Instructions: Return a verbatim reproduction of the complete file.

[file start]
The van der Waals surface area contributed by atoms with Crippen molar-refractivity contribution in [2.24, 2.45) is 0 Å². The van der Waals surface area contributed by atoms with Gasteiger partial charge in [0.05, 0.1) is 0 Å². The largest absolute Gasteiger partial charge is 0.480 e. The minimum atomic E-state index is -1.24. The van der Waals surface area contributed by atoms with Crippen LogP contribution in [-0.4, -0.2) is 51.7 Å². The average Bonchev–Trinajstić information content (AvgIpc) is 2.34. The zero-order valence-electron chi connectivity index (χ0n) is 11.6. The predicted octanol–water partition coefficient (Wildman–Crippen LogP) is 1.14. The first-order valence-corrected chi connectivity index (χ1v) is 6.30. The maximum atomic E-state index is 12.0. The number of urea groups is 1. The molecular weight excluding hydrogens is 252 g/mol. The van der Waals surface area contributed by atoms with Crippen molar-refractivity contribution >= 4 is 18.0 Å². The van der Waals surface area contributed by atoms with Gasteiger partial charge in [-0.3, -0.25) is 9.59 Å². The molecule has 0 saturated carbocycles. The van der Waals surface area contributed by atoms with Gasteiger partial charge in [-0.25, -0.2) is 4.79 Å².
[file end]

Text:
The van der Waals surface area contributed by atoms with Crippen molar-refractivity contribution in [2.24, 2.45) is 0 Å². The van der Waals surface area contributed by atoms with Gasteiger partial charge in [0.05, 0.1) is 0 Å². The largest absolute Gasteiger partial charge is 0.480 e. The minimum atomic E-state index is -1.24. The van der Waals surface area contributed by atoms with Crippen LogP contribution in [-0.4, -0.2) is 51.7 Å². The average Bonchev–Trinajstić information content (AvgIpc) is 2.34. The zero-order valence-electron chi connectivity index (χ0n) is 11.6. The predicted octanol–water partition coefficient (Wildman–Crippen LogP) is 1.14. The first-order valence-corrected chi connectivity index (χ1v) is 6.30. The maximum atomic E-state index is 12.0. The number of urea groups is 1. The molecular weight excluding hydrogens is 252 g/mol. The van der Waals surface area contributed by atoms with Crippen molar-refractivity contribution >= 4 is 18.0 Å². The van der Waals surface area contributed by atoms with Gasteiger partial charge in [-0.3, -0.25) is 9.59 Å². The molecule has 0 saturated carbocycles. The van der Waals surface area contributed by atoms with Gasteiger partial charge in [-0.25, -0.2) is 4.79 Å².